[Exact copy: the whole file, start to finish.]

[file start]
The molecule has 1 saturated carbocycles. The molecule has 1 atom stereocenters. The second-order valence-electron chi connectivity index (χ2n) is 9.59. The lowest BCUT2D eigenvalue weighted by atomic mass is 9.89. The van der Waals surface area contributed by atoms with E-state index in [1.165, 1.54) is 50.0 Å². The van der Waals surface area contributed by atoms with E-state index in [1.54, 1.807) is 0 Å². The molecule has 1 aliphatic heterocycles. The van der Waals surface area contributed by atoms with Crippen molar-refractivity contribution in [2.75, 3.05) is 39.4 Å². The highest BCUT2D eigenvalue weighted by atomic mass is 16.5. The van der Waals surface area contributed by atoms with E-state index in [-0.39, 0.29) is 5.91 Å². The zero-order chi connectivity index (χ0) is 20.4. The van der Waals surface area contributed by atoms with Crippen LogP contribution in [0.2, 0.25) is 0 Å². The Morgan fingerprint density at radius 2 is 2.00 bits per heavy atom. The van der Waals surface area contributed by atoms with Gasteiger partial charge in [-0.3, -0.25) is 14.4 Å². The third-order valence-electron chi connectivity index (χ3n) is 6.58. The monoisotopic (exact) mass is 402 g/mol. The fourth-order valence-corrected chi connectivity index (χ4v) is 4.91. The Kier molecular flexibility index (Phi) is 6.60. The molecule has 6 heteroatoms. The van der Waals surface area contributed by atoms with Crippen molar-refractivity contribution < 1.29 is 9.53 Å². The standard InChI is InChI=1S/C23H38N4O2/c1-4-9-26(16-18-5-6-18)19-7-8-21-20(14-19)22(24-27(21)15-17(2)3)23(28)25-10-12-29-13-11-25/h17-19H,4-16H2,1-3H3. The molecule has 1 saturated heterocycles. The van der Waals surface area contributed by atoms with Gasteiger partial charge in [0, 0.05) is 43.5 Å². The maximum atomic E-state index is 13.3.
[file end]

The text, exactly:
The molecule has 1 saturated carbocycles. The molecule has 1 atom stereocenters. The second-order valence-electron chi connectivity index (χ2n) is 9.59. The lowest BCUT2D eigenvalue weighted by atomic mass is 9.89. The van der Waals surface area contributed by atoms with E-state index in [1.165, 1.54) is 50.0 Å². The van der Waals surface area contributed by atoms with E-state index in [1.54, 1.807) is 0 Å². The molecule has 1 aliphatic heterocycles. The van der Waals surface area contributed by atoms with Crippen molar-refractivity contribution in [2.75, 3.05) is 39.4 Å². The highest BCUT2D eigenvalue weighted by atomic mass is 16.5. The van der Waals surface area contributed by atoms with E-state index in [-0.39, 0.29) is 5.91 Å². The zero-order chi connectivity index (χ0) is 20.4. The van der Waals surface area contributed by atoms with Crippen LogP contribution in [0.2, 0.25) is 0 Å². The Morgan fingerprint density at radius 2 is 2.00 bits per heavy atom. The van der Waals surface area contributed by atoms with Gasteiger partial charge in [-0.3, -0.25) is 14.4 Å². The third-order valence-electron chi connectivity index (χ3n) is 6.58. The monoisotopic (exact) mass is 402 g/mol. The fourth-order valence-corrected chi connectivity index (χ4v) is 4.91. The Kier molecular flexibility index (Phi) is 6.60. The molecule has 6 heteroatoms. The van der Waals surface area contributed by atoms with Crippen molar-refractivity contribution < 1.29 is 9.53 Å². The standard InChI is InChI=1S/C23H38N4O2/c1-4-9-26(16-18-5-6-18)19-7-8-21-20(14-19)22(24-27(21)15-17(2)3)23(28)25-10-12-29-13-11-25/h17-19H,4-16H2,1-3H3. The molecule has 1 saturated heterocycles. The van der Waals surface area contributed by atoms with Gasteiger partial charge in [0, 0.05) is 43.5 Å². The maximum atomic E-state index is 13.3.